Wednesday, June 1, 2016

Glory, Grace and mercy and the Law of Three, Part II: ideation, manifestation, relationship

Let's talk about the three aspects of each of the three forces a little bit.

Glory is ideation.

It represents the intellect of God. The intellect of God has three different aspects: an intellectual aspect, a physical aspect, and an emotional aspect, in that order. 

When we understand the Glory of God, we understand it first as the transcendent intelligence that give birth to all things, both things that can be thought of, and things that cannot be; indeed, the majority of its nature lies beyond what can be thought of and is in the realm of what cannot be thought of, since this original realm is infinite, inaccessible, and forever shrouded in mystery. 

Within the Glory, we might say, anything and everything that can be thought of is not God. 

Yet everything that can be thought of it as thought emerges from this unknown realm becomes manifest Glory. 

The Glory is an abundance; that is, it is infinite and forever springing up out of itself in a fountain of fecundity. It is the absolute and essential creative force. This gives birth to what is called the Perfection, which refers to the conscious awareness of all things as they embody materially—that is, a sense the Presence of God. Yet this has not only the conceptual and intellectual nature that we are discussing here; the Glory also has a physical nature, which consists in the embodiment of the material itself; and an emotional nature, that is, a feeling nature, a sensitivity. 

This sensitivity is the tactile contact we have with all things material, which give birth to affinities and relationships. 

Affinities and relationships constitute the emotional part of the intellect of God.

Grace is manifestation. 

It begins with its physical nature, that is, the energy that's actually sent into the material realm from the realm of the divine in order to inwardly form relationship between various aspects of creation.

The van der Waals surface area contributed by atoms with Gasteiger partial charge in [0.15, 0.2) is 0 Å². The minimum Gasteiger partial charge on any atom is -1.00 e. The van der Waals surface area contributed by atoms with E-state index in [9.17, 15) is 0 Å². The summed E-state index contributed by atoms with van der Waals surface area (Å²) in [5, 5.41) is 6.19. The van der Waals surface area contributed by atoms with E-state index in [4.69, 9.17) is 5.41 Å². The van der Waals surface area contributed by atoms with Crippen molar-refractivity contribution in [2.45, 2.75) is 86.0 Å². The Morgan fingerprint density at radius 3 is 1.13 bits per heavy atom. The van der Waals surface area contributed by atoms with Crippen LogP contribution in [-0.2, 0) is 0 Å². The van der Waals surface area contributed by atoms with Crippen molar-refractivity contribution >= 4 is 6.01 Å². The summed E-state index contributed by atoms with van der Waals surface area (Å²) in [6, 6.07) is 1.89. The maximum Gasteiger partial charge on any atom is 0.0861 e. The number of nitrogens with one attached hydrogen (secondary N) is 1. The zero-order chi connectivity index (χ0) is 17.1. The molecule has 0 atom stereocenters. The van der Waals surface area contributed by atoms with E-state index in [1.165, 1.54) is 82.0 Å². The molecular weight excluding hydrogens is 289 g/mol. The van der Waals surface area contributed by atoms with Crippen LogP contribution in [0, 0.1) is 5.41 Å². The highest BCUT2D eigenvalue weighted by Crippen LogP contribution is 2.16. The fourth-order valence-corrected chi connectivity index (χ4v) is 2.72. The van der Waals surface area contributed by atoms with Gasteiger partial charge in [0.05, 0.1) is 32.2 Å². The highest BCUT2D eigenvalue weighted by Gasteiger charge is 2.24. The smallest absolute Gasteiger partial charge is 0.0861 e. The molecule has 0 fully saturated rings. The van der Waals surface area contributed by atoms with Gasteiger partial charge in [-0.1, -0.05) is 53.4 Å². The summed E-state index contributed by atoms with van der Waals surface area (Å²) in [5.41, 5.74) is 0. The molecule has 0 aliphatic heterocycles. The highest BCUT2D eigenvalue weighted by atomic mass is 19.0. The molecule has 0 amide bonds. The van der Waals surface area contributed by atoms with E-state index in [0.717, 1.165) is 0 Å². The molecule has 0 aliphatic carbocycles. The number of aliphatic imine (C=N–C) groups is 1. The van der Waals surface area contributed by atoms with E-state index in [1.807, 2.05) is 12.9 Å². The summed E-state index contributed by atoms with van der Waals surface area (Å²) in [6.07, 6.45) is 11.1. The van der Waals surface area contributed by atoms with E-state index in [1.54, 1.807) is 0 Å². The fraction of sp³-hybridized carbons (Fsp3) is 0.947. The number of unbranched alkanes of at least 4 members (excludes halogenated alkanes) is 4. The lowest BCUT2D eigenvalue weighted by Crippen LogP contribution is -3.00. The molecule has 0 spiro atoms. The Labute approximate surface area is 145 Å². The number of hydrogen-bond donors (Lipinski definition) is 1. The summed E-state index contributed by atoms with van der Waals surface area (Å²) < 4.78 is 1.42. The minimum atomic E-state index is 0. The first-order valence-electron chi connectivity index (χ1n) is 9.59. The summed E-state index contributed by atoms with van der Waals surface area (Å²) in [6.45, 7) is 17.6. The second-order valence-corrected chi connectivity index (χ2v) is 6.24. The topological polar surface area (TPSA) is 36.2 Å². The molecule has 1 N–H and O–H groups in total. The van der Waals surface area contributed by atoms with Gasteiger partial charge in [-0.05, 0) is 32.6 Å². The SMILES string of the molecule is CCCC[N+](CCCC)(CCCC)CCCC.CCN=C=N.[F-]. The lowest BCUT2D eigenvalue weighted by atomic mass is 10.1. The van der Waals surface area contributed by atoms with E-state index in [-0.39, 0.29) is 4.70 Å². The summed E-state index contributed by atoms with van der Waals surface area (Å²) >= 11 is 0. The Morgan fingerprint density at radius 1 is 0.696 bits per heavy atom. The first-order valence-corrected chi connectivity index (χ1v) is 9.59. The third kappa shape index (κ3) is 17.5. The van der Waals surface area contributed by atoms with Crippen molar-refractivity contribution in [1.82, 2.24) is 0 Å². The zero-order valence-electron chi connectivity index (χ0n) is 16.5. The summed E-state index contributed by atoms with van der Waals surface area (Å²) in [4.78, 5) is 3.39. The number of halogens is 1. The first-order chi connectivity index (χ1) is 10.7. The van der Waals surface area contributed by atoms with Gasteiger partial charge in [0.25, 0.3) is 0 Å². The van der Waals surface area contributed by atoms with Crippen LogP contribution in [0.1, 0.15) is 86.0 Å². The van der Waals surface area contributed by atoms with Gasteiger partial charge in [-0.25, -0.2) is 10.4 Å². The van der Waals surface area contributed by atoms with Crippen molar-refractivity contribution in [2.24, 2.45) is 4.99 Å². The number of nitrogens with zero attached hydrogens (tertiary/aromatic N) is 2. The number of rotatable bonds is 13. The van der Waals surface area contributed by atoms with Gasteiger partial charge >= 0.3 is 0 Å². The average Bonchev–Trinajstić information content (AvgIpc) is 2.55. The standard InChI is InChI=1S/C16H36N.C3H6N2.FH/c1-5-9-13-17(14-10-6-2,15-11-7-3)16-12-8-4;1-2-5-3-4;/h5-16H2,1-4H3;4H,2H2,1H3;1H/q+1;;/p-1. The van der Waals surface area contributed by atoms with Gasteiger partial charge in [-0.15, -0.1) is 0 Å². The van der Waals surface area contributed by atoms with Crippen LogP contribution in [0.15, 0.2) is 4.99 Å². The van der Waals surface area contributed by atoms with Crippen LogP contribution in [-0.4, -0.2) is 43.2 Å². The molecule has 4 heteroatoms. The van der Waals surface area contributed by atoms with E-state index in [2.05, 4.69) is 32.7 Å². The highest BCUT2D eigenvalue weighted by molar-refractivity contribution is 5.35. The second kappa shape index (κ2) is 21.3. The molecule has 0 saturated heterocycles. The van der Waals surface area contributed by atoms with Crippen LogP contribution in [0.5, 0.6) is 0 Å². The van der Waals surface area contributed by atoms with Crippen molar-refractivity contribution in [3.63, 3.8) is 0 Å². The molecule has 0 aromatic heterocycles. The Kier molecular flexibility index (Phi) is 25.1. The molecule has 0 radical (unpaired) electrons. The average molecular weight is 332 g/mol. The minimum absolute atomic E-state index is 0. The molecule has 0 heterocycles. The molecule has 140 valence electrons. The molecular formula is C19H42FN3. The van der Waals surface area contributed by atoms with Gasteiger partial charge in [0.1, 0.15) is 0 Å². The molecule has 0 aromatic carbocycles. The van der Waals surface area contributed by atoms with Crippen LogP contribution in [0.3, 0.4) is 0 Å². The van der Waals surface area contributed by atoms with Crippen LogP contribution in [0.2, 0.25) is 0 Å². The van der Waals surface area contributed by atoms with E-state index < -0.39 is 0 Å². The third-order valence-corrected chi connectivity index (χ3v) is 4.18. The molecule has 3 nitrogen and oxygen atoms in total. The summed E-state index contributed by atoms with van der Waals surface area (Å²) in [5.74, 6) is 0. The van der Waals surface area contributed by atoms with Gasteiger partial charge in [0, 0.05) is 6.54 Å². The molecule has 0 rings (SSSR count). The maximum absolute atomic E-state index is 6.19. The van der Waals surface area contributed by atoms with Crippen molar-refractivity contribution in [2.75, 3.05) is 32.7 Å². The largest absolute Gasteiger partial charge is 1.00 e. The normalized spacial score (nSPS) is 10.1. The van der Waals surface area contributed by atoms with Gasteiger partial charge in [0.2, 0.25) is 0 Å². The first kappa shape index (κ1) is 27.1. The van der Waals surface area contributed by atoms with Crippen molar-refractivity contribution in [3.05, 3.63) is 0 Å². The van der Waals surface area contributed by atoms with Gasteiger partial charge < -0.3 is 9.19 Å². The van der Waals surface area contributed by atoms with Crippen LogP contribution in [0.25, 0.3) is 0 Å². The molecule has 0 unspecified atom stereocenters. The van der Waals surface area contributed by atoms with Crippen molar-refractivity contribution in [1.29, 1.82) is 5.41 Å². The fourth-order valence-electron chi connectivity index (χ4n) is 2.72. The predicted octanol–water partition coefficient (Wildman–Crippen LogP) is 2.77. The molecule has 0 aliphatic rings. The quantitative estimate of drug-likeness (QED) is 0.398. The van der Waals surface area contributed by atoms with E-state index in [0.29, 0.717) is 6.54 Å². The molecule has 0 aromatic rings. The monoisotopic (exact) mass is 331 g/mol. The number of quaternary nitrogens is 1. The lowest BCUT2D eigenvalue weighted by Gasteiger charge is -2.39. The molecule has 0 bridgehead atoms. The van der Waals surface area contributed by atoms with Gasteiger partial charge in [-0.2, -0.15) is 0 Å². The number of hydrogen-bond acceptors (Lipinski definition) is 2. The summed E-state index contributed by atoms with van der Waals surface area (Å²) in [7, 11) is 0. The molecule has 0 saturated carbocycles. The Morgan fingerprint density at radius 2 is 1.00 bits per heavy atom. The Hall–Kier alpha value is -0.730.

Grace begins as a physical energy that flows, that is, a force embodied in substances and materials; yet it must then embrace the emotional aspect of its being, which consists of relationships and affinities. 

Becoming embodied as energy, it's born as conscious labor; conscious labor is the essence of the physical aspect of God. 

It gives birth, as it evolves in its rotation clockwise around the diagram, to intentional suffering, that is, the suffering of relationship that arises as a result the flow of the energy

Ultimately, conscious labor and intentional suffering — this physical and then emotional evolution of force — has to complete itself in a return to the intellect of God.

Mercy is relationship.

It begins with intentional suffering, that is, on the spiritual side of the enneagram. Beginning with intentional suffering—that is, an emotional relationship born of seeing of the sorrow of all things—and rooted in the essential practice of God's greatest gift, forgiveness, this force starts out already ascendant to the intellect of God, and moves directly into it in its second iteration; only after that do its material results arise in the form of further conscious labor. 

Of the three forces, Mercy most fully embodies the complete story of how the rotation is effected and how the forces relate to one another, because it begins with suffering, embodies God's will through intellect, and then continues to work again by engendering conscious labor. 

This is why Mercy is considered to be God's greatest attribute in Sufi systems; in a certain sense, it better represents the conceptual framework of the homeward path than the other two forces do. This is one of the reasons that the passion of Christ is considered to be the most important story in the Christian tradition. It is the story of intentional suffering; and indeed, as a practical abstract of God's Mercy, it is all-encompassing.

Looking at this from a related point of view, if we look at the right and left hand sides of the enneagram, we can understand that conscious labor — Grace — occupies the natural, or physical, side of the enneagram, and intentional suffering – mercy – occupies the left or spiritual side. In this sense, our conscious labor belongs to the world, and our intentional suffering belongs to God. 

Both are necessary; and it's impossible to have one side without the other, if a balanced development is to be achieved.


Lee van Laer is a Senior Editor at Parabola Magazine.

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